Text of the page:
CRE Midwest

Technology a huge impact on property management than ever before

Illinois Real Estate Journal recently caught up with two commercial real estate professionals to learn about property management in today’s market. Lee Kotler, senior vice president at Crossroads Partners, and Bob Quast, vice president at Lincoln Property Company and Vice President of BOMA/Chicago, both shared their perspectives on the developing nature of today’s property management.

Illinois Real Estate Journal recently caught up with two commercial real estate professionals to learn about property management in today’s market. Lee Kotler, senior vice president at Crossroads Partners, and Bob Quast, vice president at Lincoln Property Company and Vice President of BOMA/Chicago, both shared their perspectives on the developing nature of today’s property management.

Illinois Real Estate Journal: How have property management costs changed in recent years?

Lee Kotler: More and more owners are negotiating management fees to improve their own bottom line. Given what had happened to the market over the last 7 years, many properties are not stabilized and don’t necessary have enough income to cover all the operating expenses and debt service. In these cases, many property management firms are charging a flat fee, or minimum “floor,” to manage a property rather than a percentage of the collected income. We are seeing our fair share of flat fee assignments especially when we are hired by banks and receivers. Some of the factors that influence the cost can be the location of the properties in relation to one to other, or who the ownership group may be. There are tremendous economies of scale for the management company if the properties are nearby and you can assign manager to the region or to a portfolio for a specific client. If a client gives us multiple properties rather than a one off deal far from anything we have, the fee would be structured differently. If the management company is in a position to add some value and services for their clients, like in house leasing, and construction or project management, it allows the firms to enjoy multiple revenue streams aside from the management fee, which get re-invested into the firm in order to hire and afford a higher caliber of manager. But like any business, property management firms strive to make a profit and create a sustainable workplace that will both attract and retain top talent. In order to do that, its needs to be profitable.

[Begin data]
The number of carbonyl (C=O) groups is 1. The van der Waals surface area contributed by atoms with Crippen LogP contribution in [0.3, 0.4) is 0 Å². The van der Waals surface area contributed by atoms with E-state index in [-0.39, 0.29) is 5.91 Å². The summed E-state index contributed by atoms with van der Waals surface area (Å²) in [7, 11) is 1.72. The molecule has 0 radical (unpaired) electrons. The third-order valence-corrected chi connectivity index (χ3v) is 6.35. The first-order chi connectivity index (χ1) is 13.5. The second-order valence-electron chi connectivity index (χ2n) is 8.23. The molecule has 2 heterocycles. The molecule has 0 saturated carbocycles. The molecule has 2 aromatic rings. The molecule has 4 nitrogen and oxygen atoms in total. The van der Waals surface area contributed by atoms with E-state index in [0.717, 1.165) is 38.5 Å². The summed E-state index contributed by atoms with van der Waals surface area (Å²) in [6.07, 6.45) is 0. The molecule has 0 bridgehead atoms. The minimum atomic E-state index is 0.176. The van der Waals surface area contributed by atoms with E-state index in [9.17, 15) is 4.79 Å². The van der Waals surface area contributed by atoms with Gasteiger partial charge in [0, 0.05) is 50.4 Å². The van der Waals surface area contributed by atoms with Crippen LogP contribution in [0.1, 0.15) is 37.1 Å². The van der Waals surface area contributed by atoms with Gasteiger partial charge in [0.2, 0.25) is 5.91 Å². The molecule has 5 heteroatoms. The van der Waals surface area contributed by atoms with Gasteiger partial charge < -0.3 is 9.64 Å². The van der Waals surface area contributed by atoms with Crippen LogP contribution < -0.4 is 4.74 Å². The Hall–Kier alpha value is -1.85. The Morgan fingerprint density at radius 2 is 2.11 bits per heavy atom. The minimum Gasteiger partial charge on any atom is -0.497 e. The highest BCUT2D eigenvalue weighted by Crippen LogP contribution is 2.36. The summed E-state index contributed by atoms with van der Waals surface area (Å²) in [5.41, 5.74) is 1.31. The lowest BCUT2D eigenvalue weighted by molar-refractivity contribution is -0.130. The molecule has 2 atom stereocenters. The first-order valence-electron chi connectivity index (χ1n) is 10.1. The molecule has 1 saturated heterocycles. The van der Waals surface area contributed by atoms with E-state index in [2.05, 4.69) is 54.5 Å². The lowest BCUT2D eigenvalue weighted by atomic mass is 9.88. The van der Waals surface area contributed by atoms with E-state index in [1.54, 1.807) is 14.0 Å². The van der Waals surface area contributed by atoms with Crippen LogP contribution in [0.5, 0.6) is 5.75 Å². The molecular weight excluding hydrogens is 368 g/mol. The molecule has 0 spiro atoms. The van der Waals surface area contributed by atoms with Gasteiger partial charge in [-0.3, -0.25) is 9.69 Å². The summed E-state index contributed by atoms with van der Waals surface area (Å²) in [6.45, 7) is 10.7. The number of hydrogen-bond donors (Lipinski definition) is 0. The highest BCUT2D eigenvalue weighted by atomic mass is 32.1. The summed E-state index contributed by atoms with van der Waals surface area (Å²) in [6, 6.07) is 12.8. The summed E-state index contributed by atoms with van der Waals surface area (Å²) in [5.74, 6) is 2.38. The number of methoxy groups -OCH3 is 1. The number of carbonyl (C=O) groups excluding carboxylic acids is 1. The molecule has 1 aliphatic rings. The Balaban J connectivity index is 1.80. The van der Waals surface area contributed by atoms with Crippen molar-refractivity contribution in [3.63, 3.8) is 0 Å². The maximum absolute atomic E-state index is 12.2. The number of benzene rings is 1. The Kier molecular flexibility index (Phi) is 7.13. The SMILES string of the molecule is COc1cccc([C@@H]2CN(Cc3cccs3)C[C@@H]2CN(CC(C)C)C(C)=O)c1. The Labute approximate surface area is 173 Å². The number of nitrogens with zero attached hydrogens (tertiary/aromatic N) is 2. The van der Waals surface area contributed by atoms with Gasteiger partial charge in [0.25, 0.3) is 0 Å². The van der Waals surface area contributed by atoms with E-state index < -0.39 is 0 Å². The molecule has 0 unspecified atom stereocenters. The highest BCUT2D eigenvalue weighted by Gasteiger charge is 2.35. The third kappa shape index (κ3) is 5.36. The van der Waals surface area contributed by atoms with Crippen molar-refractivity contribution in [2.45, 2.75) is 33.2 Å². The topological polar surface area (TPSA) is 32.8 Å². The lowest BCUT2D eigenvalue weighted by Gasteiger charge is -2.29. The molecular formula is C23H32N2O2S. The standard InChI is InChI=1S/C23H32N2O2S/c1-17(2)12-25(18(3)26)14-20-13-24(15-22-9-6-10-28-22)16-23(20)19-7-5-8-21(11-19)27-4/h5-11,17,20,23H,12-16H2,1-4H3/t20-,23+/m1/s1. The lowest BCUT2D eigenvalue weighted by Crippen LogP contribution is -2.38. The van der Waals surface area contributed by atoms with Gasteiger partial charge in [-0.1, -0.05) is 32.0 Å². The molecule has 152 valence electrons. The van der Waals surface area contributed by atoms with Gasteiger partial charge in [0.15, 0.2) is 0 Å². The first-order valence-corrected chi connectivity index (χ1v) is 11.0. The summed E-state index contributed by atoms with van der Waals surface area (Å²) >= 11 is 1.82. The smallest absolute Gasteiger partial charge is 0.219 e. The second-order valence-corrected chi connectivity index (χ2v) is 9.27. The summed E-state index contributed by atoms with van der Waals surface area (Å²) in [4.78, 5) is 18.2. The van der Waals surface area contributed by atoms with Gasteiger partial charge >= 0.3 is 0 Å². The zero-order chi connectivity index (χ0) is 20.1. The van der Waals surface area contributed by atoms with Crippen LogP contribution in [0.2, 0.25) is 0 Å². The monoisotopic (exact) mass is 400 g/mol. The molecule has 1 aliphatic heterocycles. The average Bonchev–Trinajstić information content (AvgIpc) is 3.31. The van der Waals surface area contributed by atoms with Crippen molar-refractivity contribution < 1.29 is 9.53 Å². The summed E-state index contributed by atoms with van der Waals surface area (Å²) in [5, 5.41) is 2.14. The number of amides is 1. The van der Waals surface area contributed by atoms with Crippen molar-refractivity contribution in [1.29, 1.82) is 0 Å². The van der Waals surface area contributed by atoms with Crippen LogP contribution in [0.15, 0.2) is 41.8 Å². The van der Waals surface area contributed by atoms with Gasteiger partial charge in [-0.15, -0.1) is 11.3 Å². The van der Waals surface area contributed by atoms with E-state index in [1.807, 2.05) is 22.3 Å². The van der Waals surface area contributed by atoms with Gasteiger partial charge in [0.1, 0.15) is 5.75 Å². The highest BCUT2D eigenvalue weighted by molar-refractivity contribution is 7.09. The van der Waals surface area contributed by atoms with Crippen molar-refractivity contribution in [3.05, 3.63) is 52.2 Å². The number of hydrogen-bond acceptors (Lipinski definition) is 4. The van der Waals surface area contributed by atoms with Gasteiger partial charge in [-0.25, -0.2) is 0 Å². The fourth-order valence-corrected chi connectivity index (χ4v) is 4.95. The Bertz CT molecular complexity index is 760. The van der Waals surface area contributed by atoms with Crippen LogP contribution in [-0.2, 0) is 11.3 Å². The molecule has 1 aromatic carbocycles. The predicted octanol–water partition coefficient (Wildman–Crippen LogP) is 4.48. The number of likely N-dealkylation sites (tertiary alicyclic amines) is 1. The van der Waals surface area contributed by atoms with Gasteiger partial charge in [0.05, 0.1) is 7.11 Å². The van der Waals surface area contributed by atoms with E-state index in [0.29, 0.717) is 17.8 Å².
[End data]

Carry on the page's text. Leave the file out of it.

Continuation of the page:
Bob Quast: There are two major components to office building  expenses. The  largest component is real estate taxes, and the other is everything else— utilities, cleaning, security, maintenance and repairs, administration and so on. Property taxes are extremely unpredictable but definitely increasing due to ongoing fiscal crises facing local municipalities and school districts. While most properties retain counsel to assist them in making sure the assessors have appropriate evaluations, it’s difficult to control those expenses. After real estate taxes, the largest operating expense is utilities, followed by janitorial, which is 100 percent labor. Security professionals, management staff, and engineering professionals are also labor driven expenses subject to market wage increases. Energy is also a very large component of operating expenses. While energy costs continue to increase, the trend is to reduce consumption for two reasons— to achieve sustainability objectives, and to control costs.